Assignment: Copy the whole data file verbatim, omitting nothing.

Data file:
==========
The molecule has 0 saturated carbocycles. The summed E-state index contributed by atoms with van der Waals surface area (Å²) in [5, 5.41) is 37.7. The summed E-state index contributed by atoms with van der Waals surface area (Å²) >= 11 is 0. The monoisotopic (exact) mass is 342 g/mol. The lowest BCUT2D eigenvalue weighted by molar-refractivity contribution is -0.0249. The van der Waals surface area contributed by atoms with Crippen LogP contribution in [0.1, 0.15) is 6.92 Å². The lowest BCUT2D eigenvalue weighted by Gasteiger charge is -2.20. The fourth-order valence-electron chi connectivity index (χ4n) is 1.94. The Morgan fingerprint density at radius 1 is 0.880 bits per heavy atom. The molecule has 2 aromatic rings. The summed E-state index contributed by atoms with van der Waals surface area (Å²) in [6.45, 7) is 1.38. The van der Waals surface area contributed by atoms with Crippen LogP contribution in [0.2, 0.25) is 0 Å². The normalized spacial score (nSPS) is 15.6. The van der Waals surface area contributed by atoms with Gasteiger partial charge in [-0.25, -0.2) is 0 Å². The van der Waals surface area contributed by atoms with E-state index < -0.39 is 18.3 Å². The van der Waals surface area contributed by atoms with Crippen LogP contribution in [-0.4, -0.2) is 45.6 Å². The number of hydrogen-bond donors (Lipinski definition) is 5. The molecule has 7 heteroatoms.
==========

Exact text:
The molecule has 0 saturated carbocycles. The summed E-state index contributed by atoms with van der Waals surface area (Å²) in [5, 5.41) is 37.7. The summed E-state index contributed by atoms with van der Waals surface area (Å²) >= 11 is 0. The monoisotopic (exact) mass is 342 g/mol. The lowest BCUT2D eigenvalue weighted by molar-refractivity contribution is -0.0249. The van der Waals surface area contributed by atoms with Crippen LogP contribution in [0.1, 0.15) is 6.92 Å². The lowest BCUT2D eigenvalue weighted by Gasteiger charge is -2.20. The fourth-order valence-electron chi connectivity index (χ4n) is 1.94. The Morgan fingerprint density at radius 1 is 0.880 bits per heavy atom. The molecule has 2 aromatic rings. The summed E-state index contributed by atoms with van der Waals surface area (Å²) in [6.45, 7) is 1.38. The van der Waals surface area contributed by atoms with Crippen LogP contribution in [0.2, 0.25) is 0 Å². The normalized spacial score (nSPS) is 15.6. The van der Waals surface area contributed by atoms with Gasteiger partial charge in [-0.25, -0.2) is 0 Å². The van der Waals surface area contributed by atoms with E-state index < -0.39 is 18.3 Å². The van der Waals surface area contributed by atoms with Crippen LogP contribution in [-0.4, -0.2) is 45.6 Å². The number of hydrogen-bond donors (Lipinski definition) is 5. The molecule has 7 heteroatoms.